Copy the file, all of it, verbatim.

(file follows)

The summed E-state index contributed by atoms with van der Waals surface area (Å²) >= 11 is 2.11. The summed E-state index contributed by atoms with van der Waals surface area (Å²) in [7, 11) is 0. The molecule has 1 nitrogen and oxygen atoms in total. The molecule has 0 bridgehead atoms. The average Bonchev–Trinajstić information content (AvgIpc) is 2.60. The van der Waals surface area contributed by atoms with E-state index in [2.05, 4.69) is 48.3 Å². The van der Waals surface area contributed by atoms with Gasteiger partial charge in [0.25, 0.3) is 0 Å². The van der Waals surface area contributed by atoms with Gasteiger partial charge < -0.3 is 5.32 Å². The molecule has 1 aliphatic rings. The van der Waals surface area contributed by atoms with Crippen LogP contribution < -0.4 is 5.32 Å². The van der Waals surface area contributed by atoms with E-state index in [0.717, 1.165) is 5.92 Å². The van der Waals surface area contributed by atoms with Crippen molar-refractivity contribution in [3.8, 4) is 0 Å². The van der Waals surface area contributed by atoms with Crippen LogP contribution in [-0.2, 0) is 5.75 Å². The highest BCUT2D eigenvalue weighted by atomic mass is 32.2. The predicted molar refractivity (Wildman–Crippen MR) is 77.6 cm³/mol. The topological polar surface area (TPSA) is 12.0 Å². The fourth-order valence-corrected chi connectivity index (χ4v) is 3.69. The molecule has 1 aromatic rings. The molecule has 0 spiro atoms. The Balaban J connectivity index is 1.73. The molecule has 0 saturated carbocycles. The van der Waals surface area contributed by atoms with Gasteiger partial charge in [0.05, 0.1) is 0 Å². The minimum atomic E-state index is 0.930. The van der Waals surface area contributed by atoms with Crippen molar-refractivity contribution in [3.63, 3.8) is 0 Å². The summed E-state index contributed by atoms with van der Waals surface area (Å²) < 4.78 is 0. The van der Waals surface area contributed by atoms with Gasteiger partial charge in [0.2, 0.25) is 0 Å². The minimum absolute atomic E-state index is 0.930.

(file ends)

The summed E-state index contributed by atoms with van der Waals surface area (Å²) >= 11 is 2.11. The summed E-state index contributed by atoms with van der Waals surface area (Å²) in [7, 11) is 0. The molecule has 1 nitrogen and oxygen atoms in total. The molecule has 0 bridgehead atoms. The average Bonchev–Trinajstić information content (AvgIpc) is 2.60. The van der Waals surface area contributed by atoms with E-state index in [2.05, 4.69) is 48.3 Å². The van der Waals surface area contributed by atoms with Gasteiger partial charge in [0.25, 0.3) is 0 Å². The van der Waals surface area contributed by atoms with Gasteiger partial charge < -0.3 is 5.32 Å². The molecule has 1 aliphatic rings. The van der Waals surface area contributed by atoms with Crippen LogP contribution < -0.4 is 5.32 Å². The van der Waals surface area contributed by atoms with E-state index in [0.717, 1.165) is 5.92 Å². The van der Waals surface area contributed by atoms with Crippen molar-refractivity contribution in [3.8, 4) is 0 Å². The van der Waals surface area contributed by atoms with Crippen LogP contribution in [-0.2, 0) is 5.75 Å². The highest BCUT2D eigenvalue weighted by atomic mass is 32.2. The predicted molar refractivity (Wildman–Crippen MR) is 77.6 cm³/mol. The topological polar surface area (TPSA) is 12.0 Å². The fourth-order valence-corrected chi connectivity index (χ4v) is 3.69. The molecule has 1 aromatic rings. The molecule has 0 spiro atoms. The Balaban J connectivity index is 1.73. The molecule has 0 saturated carbocycles. The van der Waals surface area contributed by atoms with Gasteiger partial charge in [0.05, 0.1) is 0 Å². The minimum atomic E-state index is 0.930. The van der Waals surface area contributed by atoms with Crippen molar-refractivity contribution in [3.63, 3.8) is 0 Å². The summed E-state index contributed by atoms with van der Waals surface area (Å²) < 4.78 is 0. The van der Waals surface area contributed by atoms with Gasteiger partial charge in [0.2, 0.25) is 0 Å². The minimum absolute atomic E-state index is 0.930.